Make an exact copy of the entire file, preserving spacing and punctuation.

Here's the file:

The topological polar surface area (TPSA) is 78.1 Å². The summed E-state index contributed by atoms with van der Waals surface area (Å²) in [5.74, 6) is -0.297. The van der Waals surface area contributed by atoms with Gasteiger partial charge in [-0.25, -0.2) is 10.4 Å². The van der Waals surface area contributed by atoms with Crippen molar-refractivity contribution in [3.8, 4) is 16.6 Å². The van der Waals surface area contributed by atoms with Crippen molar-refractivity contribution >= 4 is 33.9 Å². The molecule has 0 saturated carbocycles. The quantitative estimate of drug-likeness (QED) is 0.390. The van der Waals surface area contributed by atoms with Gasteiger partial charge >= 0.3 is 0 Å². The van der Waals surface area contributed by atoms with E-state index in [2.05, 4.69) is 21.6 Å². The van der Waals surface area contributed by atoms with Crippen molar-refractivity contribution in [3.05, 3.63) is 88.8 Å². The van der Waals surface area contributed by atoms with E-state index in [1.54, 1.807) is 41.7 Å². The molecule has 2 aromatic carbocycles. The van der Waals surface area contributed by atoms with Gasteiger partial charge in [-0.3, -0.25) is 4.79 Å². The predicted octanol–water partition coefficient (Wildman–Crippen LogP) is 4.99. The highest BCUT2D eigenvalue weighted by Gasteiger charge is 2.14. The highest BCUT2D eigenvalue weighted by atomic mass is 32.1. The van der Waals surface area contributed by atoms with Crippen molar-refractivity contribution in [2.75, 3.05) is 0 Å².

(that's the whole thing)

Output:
The topological polar surface area (TPSA) is 78.1 Å². The summed E-state index contributed by atoms with van der Waals surface area (Å²) in [5.74, 6) is -0.297. The van der Waals surface area contributed by atoms with Gasteiger partial charge in [-0.25, -0.2) is 10.4 Å². The van der Waals surface area contributed by atoms with Crippen molar-refractivity contribution in [3.8, 4) is 16.6 Å². The van der Waals surface area contributed by atoms with Crippen molar-refractivity contribution >= 4 is 33.9 Å². The molecule has 0 saturated carbocycles. The quantitative estimate of drug-likeness (QED) is 0.390. The van der Waals surface area contributed by atoms with Gasteiger partial charge >= 0.3 is 0 Å². The van der Waals surface area contributed by atoms with E-state index in [2.05, 4.69) is 21.6 Å². The van der Waals surface area contributed by atoms with Crippen molar-refractivity contribution in [3.05, 3.63) is 88.8 Å². The van der Waals surface area contributed by atoms with E-state index in [1.54, 1.807) is 41.7 Å². The molecule has 2 aromatic carbocycles. The van der Waals surface area contributed by atoms with Gasteiger partial charge in [-0.3, -0.25) is 4.79 Å². The predicted octanol–water partition coefficient (Wildman–Crippen LogP) is 4.99. The highest BCUT2D eigenvalue weighted by Gasteiger charge is 2.14. The highest BCUT2D eigenvalue weighted by atomic mass is 32.1. The van der Waals surface area contributed by atoms with Crippen molar-refractivity contribution in [2.75, 3.05) is 0 Å².